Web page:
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Clientelism from the Client’s Perspective: A Theoretical Framework based on a Systematic Review of International Ethnographic Literature

Comparative Politics
Development
Political Psychology
Electoral Behaviour
Voting Behaviour
Miquel Pellicer
University of Duisburg-Essen
Markus Bayer
University of Duisburg-Essen
Miquel Pellicer
University of Duisburg-Essen
Christian Tischmeyer
University of Duisburg-Essen
Eva Wegner
University College Dublin
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Abstract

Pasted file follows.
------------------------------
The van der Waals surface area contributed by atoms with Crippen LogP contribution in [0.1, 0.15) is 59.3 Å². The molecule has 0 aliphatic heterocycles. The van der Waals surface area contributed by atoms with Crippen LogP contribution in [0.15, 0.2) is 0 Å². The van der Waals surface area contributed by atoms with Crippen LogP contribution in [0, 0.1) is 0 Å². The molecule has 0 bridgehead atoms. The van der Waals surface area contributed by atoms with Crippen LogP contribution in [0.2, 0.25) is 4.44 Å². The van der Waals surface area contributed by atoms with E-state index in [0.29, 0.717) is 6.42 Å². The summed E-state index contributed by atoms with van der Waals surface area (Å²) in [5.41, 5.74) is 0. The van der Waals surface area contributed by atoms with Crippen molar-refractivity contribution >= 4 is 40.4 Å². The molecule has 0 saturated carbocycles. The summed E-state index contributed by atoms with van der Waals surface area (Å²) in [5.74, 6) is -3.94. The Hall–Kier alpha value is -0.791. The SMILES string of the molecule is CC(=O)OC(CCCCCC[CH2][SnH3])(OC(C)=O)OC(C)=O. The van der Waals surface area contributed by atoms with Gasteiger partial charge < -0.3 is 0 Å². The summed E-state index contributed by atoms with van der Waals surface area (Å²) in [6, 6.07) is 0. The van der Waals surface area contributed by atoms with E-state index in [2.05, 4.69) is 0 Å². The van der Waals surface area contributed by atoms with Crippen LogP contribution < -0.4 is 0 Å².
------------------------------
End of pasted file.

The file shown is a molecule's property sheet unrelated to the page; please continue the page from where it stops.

The “mainstream” political science literature on clientelism has evolved quite separately from the ethnographic literature on the topic. Mainstream literature tends to emphasize the negative impact of political clientelism, to focus on vote buying, and to study mainly the supply side of clientelism (i.e. the party or patron strategies and incentives), in particular, the mechanics of the exchange (the role of monitoring vs. reciprocity to sustain the exchange, the role of brokers, etc.). Little emphasis has been put on the demand side of clientelism and the agency of clients. In contrast, the ethnographic clientelism literature often emphasizes the client’s agency, emphasizes the diverse rationales for clients to behave in the way they do, and shows that clientelism takes many forms other than vote buying. In so doing, they paint a far less negative and more diverse image of clientelism that is usual in “mainstream” political science. This paper seeks to bridge the gap between the two strands of literature by constructing a heuristic framework for the trade-offs faced by prospective clients.To construct this framework, we undertake a systematic meta-analysis of ethnographic literature on clientelism. We analyze more than thirty ethnographic articles on the client’s point of view in different world regions. We apply a common coding scheme to the clientelistic experiences and relations described in the articles. We code aspects such as the terms of the clientelistic exchange, the characteristics of the broader clientelistic relation, the political alternatives available to the client, the client’s level of agency, and the trade-offs perceived by the clients when taking their political decisions.